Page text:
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Creative Commons Licensing for my employer

Technical Writing 107 LCCC

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Creative Commons Licensing for my employer

  1. 1. Creative Commons Licensing For Second Source Computer Center
  2. 2. Creative Commons Licensing VS Copyright <ul><li>Copyright: </li></ul><ul><li>Copyright means that the original creator is the one who owns the work, period. While the end user purchases the ability to use the product in a limited way, they are not free to modify, distribute, copy, or otherwise alter the original material, nor may they share it with others. </li></ul><ul><li>Creative Commons Licensing: </li></ul><ul><li>In creative commons licensing, the end user is free to modify, distribute, copy, or otherwise alter the material, as well as use it as they see fit, so long as those uses are within the boundaries set by the individual who created the material originally. </li></ul>
  3. 3. Examples of Creative Commons Licensing and Copyright <ul><li>Copyrighted materials: </li></ul><ul><li>Much of the software used here is copyrighted. Examples of this are all Microsoft products – All windows operating systems, office software, Internet Explorer, Outlook, Windows Messenger, Encarta, Windows Media Player, etc. </li></ul><ul><li>Materials with Creative Commons Licensing: </li></ul><ul><li>Some of the other software used in the store. Some examples of this are products such as Spybot Search & Destroy, Mozilla Firefox, and most Linux distributions. </li></ul>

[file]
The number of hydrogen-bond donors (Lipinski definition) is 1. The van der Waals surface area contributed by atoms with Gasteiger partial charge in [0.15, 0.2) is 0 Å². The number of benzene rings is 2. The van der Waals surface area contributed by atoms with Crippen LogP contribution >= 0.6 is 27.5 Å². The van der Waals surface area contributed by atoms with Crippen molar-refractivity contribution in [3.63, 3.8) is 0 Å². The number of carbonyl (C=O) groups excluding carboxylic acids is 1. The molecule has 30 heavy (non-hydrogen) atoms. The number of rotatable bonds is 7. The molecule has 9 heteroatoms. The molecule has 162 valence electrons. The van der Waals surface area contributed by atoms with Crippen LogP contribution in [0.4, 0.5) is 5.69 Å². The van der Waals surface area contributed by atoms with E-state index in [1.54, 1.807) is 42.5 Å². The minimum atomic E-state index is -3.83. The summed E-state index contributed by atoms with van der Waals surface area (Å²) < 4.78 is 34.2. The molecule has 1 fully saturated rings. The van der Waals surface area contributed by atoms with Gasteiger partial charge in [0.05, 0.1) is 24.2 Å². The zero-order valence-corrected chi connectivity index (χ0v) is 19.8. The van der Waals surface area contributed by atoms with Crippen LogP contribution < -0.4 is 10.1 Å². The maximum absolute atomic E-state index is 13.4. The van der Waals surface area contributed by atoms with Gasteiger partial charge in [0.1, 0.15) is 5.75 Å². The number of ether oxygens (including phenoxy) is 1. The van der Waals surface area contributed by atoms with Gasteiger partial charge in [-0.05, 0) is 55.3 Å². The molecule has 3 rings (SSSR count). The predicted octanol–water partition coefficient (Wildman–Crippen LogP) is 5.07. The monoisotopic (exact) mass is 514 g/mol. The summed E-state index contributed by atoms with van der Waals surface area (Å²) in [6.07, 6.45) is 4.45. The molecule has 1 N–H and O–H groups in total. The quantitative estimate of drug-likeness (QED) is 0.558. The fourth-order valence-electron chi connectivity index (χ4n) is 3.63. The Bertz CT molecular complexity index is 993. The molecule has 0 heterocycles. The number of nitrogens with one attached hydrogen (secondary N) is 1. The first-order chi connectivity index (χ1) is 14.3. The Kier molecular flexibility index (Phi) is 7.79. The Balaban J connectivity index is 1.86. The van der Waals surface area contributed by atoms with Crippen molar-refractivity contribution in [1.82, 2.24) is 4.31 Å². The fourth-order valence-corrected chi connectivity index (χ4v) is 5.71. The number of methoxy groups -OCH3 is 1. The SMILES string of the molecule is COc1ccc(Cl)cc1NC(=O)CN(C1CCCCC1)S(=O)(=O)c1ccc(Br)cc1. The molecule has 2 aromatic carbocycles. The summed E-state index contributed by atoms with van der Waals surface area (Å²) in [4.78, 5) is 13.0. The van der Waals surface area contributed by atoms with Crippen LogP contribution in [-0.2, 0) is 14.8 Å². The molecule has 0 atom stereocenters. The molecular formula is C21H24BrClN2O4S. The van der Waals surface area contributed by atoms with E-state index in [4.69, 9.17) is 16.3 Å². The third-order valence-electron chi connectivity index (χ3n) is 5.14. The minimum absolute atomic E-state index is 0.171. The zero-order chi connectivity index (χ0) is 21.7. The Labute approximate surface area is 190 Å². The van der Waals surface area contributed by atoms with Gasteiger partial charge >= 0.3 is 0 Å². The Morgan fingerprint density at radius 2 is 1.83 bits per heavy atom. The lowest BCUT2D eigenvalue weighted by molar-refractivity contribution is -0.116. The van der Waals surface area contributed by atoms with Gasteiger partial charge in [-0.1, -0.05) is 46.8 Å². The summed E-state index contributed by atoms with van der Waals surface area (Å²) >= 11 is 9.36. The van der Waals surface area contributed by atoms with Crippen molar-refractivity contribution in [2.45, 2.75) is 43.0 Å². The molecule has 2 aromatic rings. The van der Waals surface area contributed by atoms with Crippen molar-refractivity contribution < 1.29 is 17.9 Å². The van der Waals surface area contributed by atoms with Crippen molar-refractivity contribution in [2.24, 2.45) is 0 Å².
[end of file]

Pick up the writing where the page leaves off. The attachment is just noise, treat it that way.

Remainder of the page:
4. 4. How this affects Second Source Computer Center <ul><li>Copyrighted materials are an enormous part of the computer industry. Much of the software we use is copyrighted, as well as many of the movies, games, and the music that people want to watch, play, and listen to using their computers. Our responsibility is to not only know the difference between the two, what we can and cannot do with copyrighted materials AND those materials under Creative Commons Licensing, and pass that knowledge on to the customer. We (the store) are equally liable for any misinformation the customer gets from any employee of Second Source, so we must make sure that any information we give out regarding copyright law is correct – even if that means doing research. </li></ul>
  5. 5. What Creative Commons Licensing means for Second Source and its customers <ul><li>Creative Commons Licensing, which applies to some of the software available on the market, means that the end user may use this software within the limitations placed upon the software. Various distributions of Linux, for example, can be modified and the code can be rewritten to better suit the individuals needs, as well as the needs of the computing community. The average end user has little to no knowledge about how to modify this code, however, the permission is there, and if that customer takes it upon his or herself to learn how to modify it for their own or the community’s use, or if an employee modifies it for that same purpose, as long as proper credit is given no legal action will be taken. </li></ul>
  6. 6. Identifying Copyrighted and Creative Commons Licensing Materials <ul><li>Copyrighted materials are identified by this symbol: </li></ul><ul><li>Creative Commons Licensing Materials usually state on them that they are either public domain, or have a symbol consisting of two capital C’s (CC) </li></ul>

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